Pentagon report says al-Baghdadi death had little impact on ISIS leadership and operations
The inspector general said ISIS' capabilities in Syria "remain the same."
The Defense Intelligence Agency (DIA) and U.S. Central Command (CENTCOM) assessed that the death of ISIS leader Abu Bakr al-Baghdadi last year did not disrupt the group’s command structure or operations, according to a report from the Defense Department's inspector general.
al-Baghdadi was killed during the Oct. 26 raid on his compound in northwestern Syria, carried out by the U.S. Army's elite Delta Force.
"USCENTCOM and the DIA both assessed that the October death of al-Baghdadi did not result in any immediate degradation to ISIS’s capabilities," the Pentagon's report -- released every three months -- said on Tuesday. "USCENTCOM told the DoD OIG that following the death of ISIS leader Abu Bakr al-Baghdadi, the group’s capabilities in Syria remained the same."
The IG added, "USCENTCOM said that ISIS remained cohesive, with an intact command and control structure, urban clandestine networks, and an insurgent presence in much of rural Syria."
But the Central Command also reported that the terror group "did not significantly advance its insurgency" and has struggled to attack U.S. or coalition forces.
The military command said that ISIS has had more success with low-level attacks against local government and Kurdish forces in both Iraq and Syria.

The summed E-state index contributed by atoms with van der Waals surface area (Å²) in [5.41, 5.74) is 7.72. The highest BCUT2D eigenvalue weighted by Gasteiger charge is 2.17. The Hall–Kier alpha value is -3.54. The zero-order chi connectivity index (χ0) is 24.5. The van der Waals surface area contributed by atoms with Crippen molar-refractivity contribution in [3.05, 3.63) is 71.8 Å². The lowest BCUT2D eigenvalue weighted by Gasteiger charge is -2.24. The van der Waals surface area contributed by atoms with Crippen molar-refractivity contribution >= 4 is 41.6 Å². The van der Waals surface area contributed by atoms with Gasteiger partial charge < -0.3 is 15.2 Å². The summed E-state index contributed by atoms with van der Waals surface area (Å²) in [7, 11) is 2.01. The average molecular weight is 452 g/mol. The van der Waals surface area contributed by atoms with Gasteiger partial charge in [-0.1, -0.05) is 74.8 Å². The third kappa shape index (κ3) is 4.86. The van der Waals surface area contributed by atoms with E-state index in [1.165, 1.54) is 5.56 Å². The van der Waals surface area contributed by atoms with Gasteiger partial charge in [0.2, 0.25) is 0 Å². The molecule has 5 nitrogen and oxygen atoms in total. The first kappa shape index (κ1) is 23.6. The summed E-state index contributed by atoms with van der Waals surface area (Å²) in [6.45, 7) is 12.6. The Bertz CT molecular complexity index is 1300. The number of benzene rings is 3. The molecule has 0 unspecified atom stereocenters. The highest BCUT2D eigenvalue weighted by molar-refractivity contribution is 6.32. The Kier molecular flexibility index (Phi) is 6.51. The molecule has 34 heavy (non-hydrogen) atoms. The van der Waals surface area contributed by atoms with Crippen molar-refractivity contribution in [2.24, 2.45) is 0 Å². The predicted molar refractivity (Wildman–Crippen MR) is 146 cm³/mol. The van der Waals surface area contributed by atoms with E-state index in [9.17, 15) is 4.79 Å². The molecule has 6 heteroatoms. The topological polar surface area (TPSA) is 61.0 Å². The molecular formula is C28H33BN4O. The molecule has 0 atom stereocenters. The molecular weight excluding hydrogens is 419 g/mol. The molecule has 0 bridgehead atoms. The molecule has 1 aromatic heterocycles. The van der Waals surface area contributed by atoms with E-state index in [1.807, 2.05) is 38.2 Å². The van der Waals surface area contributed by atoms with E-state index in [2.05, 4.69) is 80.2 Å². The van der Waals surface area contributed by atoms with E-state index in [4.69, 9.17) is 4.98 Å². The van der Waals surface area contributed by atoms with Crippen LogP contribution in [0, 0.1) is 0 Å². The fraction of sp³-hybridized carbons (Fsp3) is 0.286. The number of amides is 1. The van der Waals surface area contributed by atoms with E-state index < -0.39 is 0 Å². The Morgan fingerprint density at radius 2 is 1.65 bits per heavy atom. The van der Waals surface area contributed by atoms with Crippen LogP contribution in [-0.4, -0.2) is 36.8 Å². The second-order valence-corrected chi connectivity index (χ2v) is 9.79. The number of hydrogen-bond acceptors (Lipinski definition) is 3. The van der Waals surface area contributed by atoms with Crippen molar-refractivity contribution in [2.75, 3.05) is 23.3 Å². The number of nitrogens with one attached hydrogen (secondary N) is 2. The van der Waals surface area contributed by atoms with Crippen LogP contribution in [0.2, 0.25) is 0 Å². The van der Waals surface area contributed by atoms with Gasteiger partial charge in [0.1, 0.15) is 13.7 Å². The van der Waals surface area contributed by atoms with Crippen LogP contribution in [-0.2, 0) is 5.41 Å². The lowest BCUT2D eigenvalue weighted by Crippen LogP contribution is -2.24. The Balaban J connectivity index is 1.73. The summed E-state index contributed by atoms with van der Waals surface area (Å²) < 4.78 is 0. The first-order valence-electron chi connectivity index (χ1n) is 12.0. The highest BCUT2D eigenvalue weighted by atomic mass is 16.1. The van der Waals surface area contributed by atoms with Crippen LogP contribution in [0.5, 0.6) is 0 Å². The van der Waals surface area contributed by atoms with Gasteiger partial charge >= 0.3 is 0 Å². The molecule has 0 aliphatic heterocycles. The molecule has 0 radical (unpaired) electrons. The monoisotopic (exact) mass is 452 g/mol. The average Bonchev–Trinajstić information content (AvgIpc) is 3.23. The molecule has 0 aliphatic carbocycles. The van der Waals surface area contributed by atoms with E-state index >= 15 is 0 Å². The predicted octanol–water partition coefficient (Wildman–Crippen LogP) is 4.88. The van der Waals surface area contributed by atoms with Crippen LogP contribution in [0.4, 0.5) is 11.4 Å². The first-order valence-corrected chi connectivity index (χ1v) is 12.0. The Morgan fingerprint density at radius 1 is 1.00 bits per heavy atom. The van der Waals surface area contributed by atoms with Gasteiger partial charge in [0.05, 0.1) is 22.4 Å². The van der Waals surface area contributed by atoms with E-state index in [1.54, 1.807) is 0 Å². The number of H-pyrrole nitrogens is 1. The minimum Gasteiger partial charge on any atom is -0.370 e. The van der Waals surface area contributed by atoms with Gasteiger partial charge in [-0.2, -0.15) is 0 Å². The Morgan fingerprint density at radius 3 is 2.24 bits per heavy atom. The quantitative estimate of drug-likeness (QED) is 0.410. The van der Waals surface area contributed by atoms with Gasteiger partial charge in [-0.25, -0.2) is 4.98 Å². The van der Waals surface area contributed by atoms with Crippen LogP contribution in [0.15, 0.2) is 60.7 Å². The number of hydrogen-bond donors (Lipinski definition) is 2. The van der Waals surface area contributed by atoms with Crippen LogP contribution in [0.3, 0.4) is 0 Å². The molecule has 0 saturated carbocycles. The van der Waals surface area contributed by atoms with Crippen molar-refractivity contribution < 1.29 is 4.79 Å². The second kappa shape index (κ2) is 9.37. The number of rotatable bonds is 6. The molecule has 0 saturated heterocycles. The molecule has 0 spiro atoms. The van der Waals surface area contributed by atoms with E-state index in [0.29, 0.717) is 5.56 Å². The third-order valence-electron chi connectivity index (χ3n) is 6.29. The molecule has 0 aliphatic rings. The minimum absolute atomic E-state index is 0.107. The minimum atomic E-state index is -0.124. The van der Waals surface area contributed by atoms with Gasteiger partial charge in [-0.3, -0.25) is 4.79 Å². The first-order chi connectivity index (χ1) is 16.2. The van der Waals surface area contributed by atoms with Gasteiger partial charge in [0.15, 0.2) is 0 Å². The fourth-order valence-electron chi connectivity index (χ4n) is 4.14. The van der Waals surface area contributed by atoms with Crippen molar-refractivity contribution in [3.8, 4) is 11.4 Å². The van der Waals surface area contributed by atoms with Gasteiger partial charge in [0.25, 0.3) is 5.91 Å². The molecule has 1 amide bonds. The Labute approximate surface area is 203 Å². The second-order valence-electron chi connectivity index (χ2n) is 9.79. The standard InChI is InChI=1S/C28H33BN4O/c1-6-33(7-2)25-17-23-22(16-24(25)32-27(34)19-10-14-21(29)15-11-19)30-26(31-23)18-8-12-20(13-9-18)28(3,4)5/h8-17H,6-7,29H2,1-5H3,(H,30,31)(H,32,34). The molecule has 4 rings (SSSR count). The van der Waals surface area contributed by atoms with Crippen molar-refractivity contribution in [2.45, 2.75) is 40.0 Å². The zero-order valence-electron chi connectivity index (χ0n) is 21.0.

Following Turkey's invasion into northern Syria, President Donald Trump initially ordered a full withdrawal of the 1,000 U.S. troops in Syria helping Kurdish forces in the fight against ISIS.
The withdrawal changed in scope after Trump said hundreds of U.S. forces would remain in Syria to prevent ISIS from regaining access to key oil fields in Kurdish held areas from which the terror group might gain revenue for its operations.
There are now 500 U.S. troops still in Syria as part of that mission.
According to the Treasury Department's analysis included in the IG report, ISIS "continues to generate revenue by extorting oil smuggling networks in northeastern Syria."
"It assesses these revenues are small compared with the group’s other main sources of income: kidnapping for ransom, extortion, and looting and the use of front companies," according to Treasury officials.
The Treasury said that ISIS continues to "have access to financial reserves in the hundreds of millions of dollars even as it works to rebuild its significantly reduced fundraising networks."
They added, "ISIS primarily uses cash couriers, called hawaladars, and money services businesses to move funds within and out of Syria and Iraq."